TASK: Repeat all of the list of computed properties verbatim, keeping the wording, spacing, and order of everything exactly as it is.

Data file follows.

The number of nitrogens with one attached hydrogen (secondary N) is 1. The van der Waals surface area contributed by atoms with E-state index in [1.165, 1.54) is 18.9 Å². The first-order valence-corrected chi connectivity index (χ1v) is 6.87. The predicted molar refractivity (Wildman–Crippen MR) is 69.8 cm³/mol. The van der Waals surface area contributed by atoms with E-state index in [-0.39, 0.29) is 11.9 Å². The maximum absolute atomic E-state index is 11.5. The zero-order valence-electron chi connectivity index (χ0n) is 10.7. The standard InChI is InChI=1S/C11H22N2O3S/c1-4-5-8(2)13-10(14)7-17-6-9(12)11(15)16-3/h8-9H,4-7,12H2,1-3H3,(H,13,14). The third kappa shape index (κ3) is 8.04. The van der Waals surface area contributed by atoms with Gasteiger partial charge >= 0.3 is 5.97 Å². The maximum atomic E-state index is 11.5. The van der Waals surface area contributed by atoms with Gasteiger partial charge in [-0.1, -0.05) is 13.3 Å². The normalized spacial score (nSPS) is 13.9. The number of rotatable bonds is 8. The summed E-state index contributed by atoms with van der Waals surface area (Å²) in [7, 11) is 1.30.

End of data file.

The number of nitrogens with one attached hydrogen (secondary N) is 1. The van der Waals surface area contributed by atoms with E-state index in [1.165, 1.54) is 18.9 Å². The first-order valence-corrected chi connectivity index (χ1v) is 6.87. The predicted molar refractivity (Wildman–Crippen MR) is 69.8 cm³/mol. The van der Waals surface area contributed by atoms with E-state index in [-0.39, 0.29) is 11.9 Å². The maximum absolute atomic E-state index is 11.5. The zero-order valence-electron chi connectivity index (χ0n) is 10.7. The standard InChI is InChI=1S/C11H22N2O3S/c1-4-5-8(2)13-10(14)7-17-6-9(12)11(15)16-3/h8-9H,4-7,12H2,1-3H3,(H,13,14). The third kappa shape index (κ3) is 8.04. The van der Waals surface area contributed by atoms with Gasteiger partial charge >= 0.3 is 5.97 Å². The maximum atomic E-state index is 11.5. The van der Waals surface area contributed by atoms with Gasteiger partial charge in [-0.1, -0.05) is 13.3 Å². The normalized spacial score (nSPS) is 13.9. The number of rotatable bonds is 8. The summed E-state index contributed by atoms with van der Waals surface area (Å²) in [7, 11) is 1.30.